They might fall short of their own lofty expectations now and again — by definition, in the Champions League, two of the three have to be disappointed every single year — but they will do so on a bungee cord, destined always to return to the skies, far above the teeming masses. It is anachronistic to talk about the end of Barcelona. Barcelona is not finished, and nor will it be, not for the foreseeable future. Like Bayern, it is inoculated, financially and otherwise, against failure.

But if it is not the end of an era, it is nonetheless a watershed moment for the Champions League. For the first time since 2009, only one of Europe’s big three — Real — will be present in the semifinals. This is as close to a transition year as is conceivable in the era of the superclubs.

It is, in truth, more a changing of the guard than a revolution. Juventus played in the final in 2015; Atlético Madrid, very much the Ringo Starr of the quartet who have dominated this tournament for the last few years, is now in its third semifinal in four seasons. Both must now be considered peers, if not quite equals, of their bigger, richer rivals.

It is no less welcome for it, however. Predictability, in sport, is a carcinogen. The appeal of this competition, the most glamorous club soccer can offer, was starting to wither under the unassailable hegemony of Barcelona, Bayern and Real. This has been the most enthralling edition in some time.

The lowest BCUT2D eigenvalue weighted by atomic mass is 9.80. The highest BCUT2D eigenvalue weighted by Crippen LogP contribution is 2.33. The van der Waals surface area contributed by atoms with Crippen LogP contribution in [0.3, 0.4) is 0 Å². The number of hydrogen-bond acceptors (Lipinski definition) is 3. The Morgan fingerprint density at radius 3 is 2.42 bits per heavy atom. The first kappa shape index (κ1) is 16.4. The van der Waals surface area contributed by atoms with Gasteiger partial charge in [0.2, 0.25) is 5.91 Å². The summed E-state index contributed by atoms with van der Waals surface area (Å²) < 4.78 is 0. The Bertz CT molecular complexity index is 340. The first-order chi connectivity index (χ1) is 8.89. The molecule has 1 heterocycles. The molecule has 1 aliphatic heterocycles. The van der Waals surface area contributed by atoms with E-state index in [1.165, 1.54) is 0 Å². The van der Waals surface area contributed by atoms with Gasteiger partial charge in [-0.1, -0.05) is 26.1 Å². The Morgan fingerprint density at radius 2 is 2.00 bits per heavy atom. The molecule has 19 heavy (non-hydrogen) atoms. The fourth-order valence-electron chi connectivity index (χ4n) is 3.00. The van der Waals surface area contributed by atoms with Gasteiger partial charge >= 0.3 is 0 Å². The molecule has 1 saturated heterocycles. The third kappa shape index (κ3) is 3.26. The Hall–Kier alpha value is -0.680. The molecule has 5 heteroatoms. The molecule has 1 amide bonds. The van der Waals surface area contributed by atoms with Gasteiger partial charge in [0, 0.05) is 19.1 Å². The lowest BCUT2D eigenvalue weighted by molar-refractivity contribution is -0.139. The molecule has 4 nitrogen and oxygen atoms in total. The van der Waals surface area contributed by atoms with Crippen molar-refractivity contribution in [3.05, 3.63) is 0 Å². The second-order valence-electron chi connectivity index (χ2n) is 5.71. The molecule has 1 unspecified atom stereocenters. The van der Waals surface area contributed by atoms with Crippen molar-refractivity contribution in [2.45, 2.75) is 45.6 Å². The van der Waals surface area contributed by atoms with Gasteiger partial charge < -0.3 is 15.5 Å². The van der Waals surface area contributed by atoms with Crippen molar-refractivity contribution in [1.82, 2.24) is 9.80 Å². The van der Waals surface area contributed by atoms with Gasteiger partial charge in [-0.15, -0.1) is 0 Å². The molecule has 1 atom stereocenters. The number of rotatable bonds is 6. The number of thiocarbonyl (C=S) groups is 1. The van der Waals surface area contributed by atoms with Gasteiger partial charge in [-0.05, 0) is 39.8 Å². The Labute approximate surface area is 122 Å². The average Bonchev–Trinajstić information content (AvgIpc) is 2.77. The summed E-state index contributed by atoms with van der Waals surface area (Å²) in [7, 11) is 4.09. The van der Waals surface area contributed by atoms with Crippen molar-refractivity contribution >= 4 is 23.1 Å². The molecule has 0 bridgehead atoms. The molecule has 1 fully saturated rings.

Much of the credit for that should go to teams like Juventus, Borussia Dortmund and, in particular, Monaco, and to the set of vibrant young attacking players — Antoine Griezmann, Neymar, Paulo Dybala, Kylian Mbappe, Thomas Lemar, Ousmane Dembele, Christian Pulisic — who have illuminated the competition.

For the first time since the Messi/Ronaldo era dawned in the mid-2000s, it is possible to list the players who will shine when those two are, eventually, gone. This season may well be remembered, for example, as the one in which Neymar and Monaco’s Mbappe — on a breakneck upward trajectory — emerged as their regents, ready to rule as soon as they vacate their thrones.

Equally significant, though, is that Barcelona and Bayern, in particular, find themselves forced to consider a question they have not needed to ask for not far off a decade: What comes next? The issue is most pressing in Munich, where Philipp Lahm and Xabi Alonso are scheduled to retire this summer and Arjen Robben and Frank Ribery, both the wistful side of 30, will doubtless be wondering when it will be time to join them.

“Big clubs always have transitions,” Bixente Lizarazu, a former Bayern defender who is now an ambassador for the club, said last week. “And they can always manage them.”

Bayern has proved that before; Barcelona less so, but it must start to contemplate how to do so now. Messi will be 30 in June; Suárez, Gerard Piqué and Javier Mascherano have all passed that milestone already. Yet this team is not finished by a draw against Juventus. Barcelona’s elimination, like that of Bayern, does not herald the dawn of an age of giants diminished.

Financial power, and global recognition, means this is merely the turning of a page. This is not the end of Barcelona. It is, in many ways, something more complicated: time to start again.